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Legislative Assembly for the ACT: 2015 Week 13 Hansard (Wednesday, 18 November 2015) . . Page.. 4144 ..

update of the skills needs list. To date, more than 2,000 additional new places will be released early in 2016 for the next major release. Since its launch in February, we have had over 1,900 skilled capital enrolments, with over 300 people already completing their qualifications.

Skilled capital has played an important role in engaging students from marginalised groups as well, which is underlined by the fact that 26 per cent of all skilled capital students have had fee concessions applied. Of all the students enrolled, over five per cent have been persons facing long-term unemployment, and about 3½ per cent were Aboriginal and Torres Strait Islander students.

MADAM SPEAKER: Before I call Ms Fitzharris for the supplementary can I ask members to make sure that their devices are on silent. We all make this mistake from time to time, but it is a timely reminder. Ms Fitzharris on a supplementary question.

MS FITZHARRIS: Minister, how does yesterday’s ministerial statement on Australian apprenticeships link with the skilled capital reform to enhance vocational education and training in the ACT?

MS BURCH: As I said yesterday, the Australian apprenticeships model in the ACT has remained largely unchanged for the past eight years. The changes we have made will bring it more into line with skilled capital and reflect our commitment to an evidence-informed approach to funded training. The revised approach ensures registered training organisations are paid fairly, students are encouraged not just to enrol but to complete their qualifications, and that the employment needs of our businesses as well as the economic needs of the ACT are being met effectively.

As with skilled capital, the new qualification prices under Australian apprenticeships are informed by a detailed understanding of the actual cost incurred by RTOs to deliver the qualification, as well as the degree to which the skills are needed here in the ACT. Higher priority qualifications are then funded at a higher proportion of the cost of training.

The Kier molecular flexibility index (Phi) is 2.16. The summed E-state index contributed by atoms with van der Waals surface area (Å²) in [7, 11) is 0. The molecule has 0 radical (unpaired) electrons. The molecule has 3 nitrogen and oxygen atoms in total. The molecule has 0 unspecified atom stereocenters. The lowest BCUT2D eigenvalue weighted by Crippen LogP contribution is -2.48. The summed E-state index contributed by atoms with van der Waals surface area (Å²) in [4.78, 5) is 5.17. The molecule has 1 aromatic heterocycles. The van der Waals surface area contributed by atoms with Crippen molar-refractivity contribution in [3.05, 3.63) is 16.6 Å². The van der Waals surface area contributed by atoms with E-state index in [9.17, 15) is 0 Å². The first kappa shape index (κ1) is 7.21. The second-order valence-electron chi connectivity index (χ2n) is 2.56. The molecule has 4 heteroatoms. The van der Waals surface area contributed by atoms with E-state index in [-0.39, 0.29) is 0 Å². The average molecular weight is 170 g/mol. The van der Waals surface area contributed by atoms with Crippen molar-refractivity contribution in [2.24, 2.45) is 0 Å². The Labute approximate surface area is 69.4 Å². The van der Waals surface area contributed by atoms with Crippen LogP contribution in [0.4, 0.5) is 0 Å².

The new payment model ensures loadings are paid effectively to ensure target groups are incentivised appropriately. To complement this change, tuition fees are partially deregulated. As with skilled capital, this enables RTOs to charge different amounts for different qualifications and delivery modes.

Upon completing a qualification, skilled capital pays students a completion bonus. In surveys of skilled capital graduates, a majority have indicated that this bonus was a helpful incentive to completing their qualification. This approach has also been integrated into Australian apprenticeships. We look forward to assessing the impact of these changes on the delivery of Australian apprenticeships and anticipate very positive impacts on measures such as completion rates.

MADAM SPEAKER: Supplementary question, Dr Bourke.

DR BOURKE: Minister, how will the loadings in the new user choice funding enhance participation in VET in the ACT?

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